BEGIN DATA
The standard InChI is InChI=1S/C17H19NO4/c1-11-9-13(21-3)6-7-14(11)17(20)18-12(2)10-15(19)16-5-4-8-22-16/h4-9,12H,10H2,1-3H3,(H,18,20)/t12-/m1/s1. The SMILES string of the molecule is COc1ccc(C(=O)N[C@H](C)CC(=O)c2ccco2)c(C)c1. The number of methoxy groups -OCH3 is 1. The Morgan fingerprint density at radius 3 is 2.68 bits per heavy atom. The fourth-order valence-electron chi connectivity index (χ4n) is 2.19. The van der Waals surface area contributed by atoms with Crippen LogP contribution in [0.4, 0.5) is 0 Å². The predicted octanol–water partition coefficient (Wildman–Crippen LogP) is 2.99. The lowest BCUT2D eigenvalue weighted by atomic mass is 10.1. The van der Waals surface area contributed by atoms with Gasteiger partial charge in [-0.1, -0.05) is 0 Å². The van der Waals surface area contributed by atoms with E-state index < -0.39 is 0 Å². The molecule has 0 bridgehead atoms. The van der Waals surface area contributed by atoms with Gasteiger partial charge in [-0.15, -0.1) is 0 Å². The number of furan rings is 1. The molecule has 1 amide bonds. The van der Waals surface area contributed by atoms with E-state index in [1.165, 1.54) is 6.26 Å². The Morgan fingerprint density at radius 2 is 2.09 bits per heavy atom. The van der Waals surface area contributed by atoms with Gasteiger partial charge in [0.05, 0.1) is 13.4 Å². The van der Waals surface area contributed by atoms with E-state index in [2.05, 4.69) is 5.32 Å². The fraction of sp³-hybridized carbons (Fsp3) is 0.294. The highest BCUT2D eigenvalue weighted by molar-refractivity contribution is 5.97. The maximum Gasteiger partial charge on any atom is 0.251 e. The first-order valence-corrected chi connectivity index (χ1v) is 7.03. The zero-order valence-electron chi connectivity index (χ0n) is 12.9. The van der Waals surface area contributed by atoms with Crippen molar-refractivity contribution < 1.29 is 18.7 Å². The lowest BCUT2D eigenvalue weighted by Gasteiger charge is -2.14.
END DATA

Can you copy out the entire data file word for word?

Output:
The standard InChI is InChI=1S/C17H19NO4/c1-11-9-13(21-3)6-7-14(11)17(20)18-12(2)10-15(19)16-5-4-8-22-16/h4-9,12H,10H2,1-3H3,(H,18,20)/t12-/m1/s1. The SMILES string of the molecule is COc1ccc(C(=O)N[C@H](C)CC(=O)c2ccco2)c(C)c1. The number of methoxy groups -OCH3 is 1. The Morgan fingerprint density at radius 3 is 2.68 bits per heavy atom. The fourth-order valence-electron chi connectivity index (χ4n) is 2.19. The van der Waals surface area contributed by atoms with Crippen LogP contribution in [0.4, 0.5) is 0 Å². The predicted octanol–water partition coefficient (Wildman–Crippen LogP) is 2.99. The lowest BCUT2D eigenvalue weighted by atomic mass is 10.1. The van der Waals surface area contributed by atoms with Gasteiger partial charge in [-0.1, -0.05) is 0 Å². The van der Waals surface area contributed by atoms with E-state index < -0.39 is 0 Å². The molecule has 0 bridgehead atoms. The van der Waals surface area contributed by atoms with Gasteiger partial charge in [-0.15, -0.1) is 0 Å². The number of furan rings is 1. The molecule has 1 amide bonds. The van der Waals surface area contributed by atoms with E-state index in [1.165, 1.54) is 6.26 Å². The Morgan fingerprint density at radius 2 is 2.09 bits per heavy atom. The van der Waals surface area contributed by atoms with Gasteiger partial charge in [0.05, 0.1) is 13.4 Å². The van der Waals surface area contributed by atoms with E-state index in [2.05, 4.69) is 5.32 Å². The fraction of sp³-hybridized carbons (Fsp3) is 0.294. The highest BCUT2D eigenvalue weighted by molar-refractivity contribution is 5.97. The maximum Gasteiger partial charge on any atom is 0.251 e. The first-order valence-corrected chi connectivity index (χ1v) is 7.03. The zero-order valence-electron chi connectivity index (χ0n) is 12.9. The van der Waals surface area contributed by atoms with Crippen molar-refractivity contribution < 1.29 is 18.7 Å². The lowest BCUT2D eigenvalue weighted by Gasteiger charge is -2.14.